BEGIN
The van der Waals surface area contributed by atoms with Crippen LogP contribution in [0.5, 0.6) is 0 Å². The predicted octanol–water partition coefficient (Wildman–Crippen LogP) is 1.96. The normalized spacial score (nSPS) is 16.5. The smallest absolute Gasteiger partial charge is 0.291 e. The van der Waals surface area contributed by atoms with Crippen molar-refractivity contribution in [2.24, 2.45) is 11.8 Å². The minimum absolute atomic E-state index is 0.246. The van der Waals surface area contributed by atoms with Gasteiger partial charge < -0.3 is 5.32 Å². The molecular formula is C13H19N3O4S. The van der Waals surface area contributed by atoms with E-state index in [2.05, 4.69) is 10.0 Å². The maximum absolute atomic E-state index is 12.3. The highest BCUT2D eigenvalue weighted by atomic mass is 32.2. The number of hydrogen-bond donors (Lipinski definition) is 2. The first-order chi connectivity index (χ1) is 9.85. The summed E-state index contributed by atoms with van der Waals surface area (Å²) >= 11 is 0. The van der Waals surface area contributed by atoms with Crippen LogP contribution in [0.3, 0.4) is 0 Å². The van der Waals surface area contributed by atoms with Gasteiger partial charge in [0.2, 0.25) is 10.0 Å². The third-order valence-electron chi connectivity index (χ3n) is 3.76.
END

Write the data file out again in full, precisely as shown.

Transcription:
The van der Waals surface area contributed by atoms with Crippen LogP contribution in [0.5, 0.6) is 0 Å². The predicted octanol–water partition coefficient (Wildman–Crippen LogP) is 1.96. The normalized spacial score (nSPS) is 16.5. The smallest absolute Gasteiger partial charge is 0.291 e. The van der Waals surface area contributed by atoms with Crippen molar-refractivity contribution in [2.24, 2.45) is 11.8 Å². The minimum absolute atomic E-state index is 0.246. The van der Waals surface area contributed by atoms with Gasteiger partial charge < -0.3 is 5.32 Å². The molecular formula is C13H19N3O4S. The van der Waals surface area contributed by atoms with E-state index in [2.05, 4.69) is 10.0 Å². The maximum absolute atomic E-state index is 12.3. The highest BCUT2D eigenvalue weighted by atomic mass is 32.2. The number of hydrogen-bond donors (Lipinski definition) is 2. The first-order chi connectivity index (χ1) is 9.85. The summed E-state index contributed by atoms with van der Waals surface area (Å²) >= 11 is 0. The van der Waals surface area contributed by atoms with Crippen LogP contribution in [0.3, 0.4) is 0 Å². The van der Waals surface area contributed by atoms with Gasteiger partial charge in [0.2, 0.25) is 10.0 Å². The third-order valence-electron chi connectivity index (χ3n) is 3.76.